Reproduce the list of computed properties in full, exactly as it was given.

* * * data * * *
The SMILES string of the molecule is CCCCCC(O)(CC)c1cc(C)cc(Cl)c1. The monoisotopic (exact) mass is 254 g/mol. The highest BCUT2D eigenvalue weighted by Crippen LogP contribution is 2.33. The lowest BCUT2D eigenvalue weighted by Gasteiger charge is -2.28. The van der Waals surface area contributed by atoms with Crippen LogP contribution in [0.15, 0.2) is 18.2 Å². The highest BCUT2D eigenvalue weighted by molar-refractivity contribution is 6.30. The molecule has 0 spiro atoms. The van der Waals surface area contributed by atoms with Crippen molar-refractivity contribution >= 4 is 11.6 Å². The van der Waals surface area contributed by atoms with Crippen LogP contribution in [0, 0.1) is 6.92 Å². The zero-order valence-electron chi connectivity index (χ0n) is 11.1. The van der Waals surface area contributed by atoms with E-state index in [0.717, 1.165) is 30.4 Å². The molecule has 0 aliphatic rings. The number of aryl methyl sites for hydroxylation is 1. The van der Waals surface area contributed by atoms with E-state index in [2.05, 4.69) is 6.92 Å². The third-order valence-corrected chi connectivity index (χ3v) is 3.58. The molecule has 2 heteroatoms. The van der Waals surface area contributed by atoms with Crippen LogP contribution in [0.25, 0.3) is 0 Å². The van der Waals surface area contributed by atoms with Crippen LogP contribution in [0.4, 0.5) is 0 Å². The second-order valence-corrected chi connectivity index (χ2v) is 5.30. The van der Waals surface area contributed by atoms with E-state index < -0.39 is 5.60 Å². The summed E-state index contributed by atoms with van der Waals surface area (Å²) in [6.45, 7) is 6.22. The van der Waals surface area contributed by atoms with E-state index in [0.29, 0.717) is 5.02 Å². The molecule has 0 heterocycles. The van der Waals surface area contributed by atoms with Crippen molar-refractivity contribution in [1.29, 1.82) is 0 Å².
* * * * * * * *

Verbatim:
The SMILES string of the molecule is CCCCCC(O)(CC)c1cc(C)cc(Cl)c1. The monoisotopic (exact) mass is 254 g/mol. The highest BCUT2D eigenvalue weighted by Crippen LogP contribution is 2.33. The lowest BCUT2D eigenvalue weighted by Gasteiger charge is -2.28. The van der Waals surface area contributed by atoms with Crippen LogP contribution in [0.15, 0.2) is 18.2 Å². The highest BCUT2D eigenvalue weighted by molar-refractivity contribution is 6.30. The molecule has 0 spiro atoms. The van der Waals surface area contributed by atoms with Crippen molar-refractivity contribution >= 4 is 11.6 Å². The van der Waals surface area contributed by atoms with Crippen LogP contribution in [0, 0.1) is 6.92 Å². The zero-order valence-electron chi connectivity index (χ0n) is 11.1. The van der Waals surface area contributed by atoms with E-state index in [0.717, 1.165) is 30.4 Å². The molecule has 0 aliphatic rings. The number of aryl methyl sites for hydroxylation is 1. The van der Waals surface area contributed by atoms with E-state index in [2.05, 4.69) is 6.92 Å². The third-order valence-corrected chi connectivity index (χ3v) is 3.58. The molecule has 2 heteroatoms. The van der Waals surface area contributed by atoms with Crippen LogP contribution in [0.25, 0.3) is 0 Å². The van der Waals surface area contributed by atoms with Crippen LogP contribution in [0.4, 0.5) is 0 Å². The second-order valence-corrected chi connectivity index (χ2v) is 5.30. The van der Waals surface area contributed by atoms with E-state index < -0.39 is 5.60 Å². The summed E-state index contributed by atoms with van der Waals surface area (Å²) in [6.45, 7) is 6.22. The van der Waals surface area contributed by atoms with E-state index in [0.29, 0.717) is 5.02 Å². The molecule has 0 heterocycles. The van der Waals surface area contributed by atoms with Crippen molar-refractivity contribution in [1.29, 1.82) is 0 Å².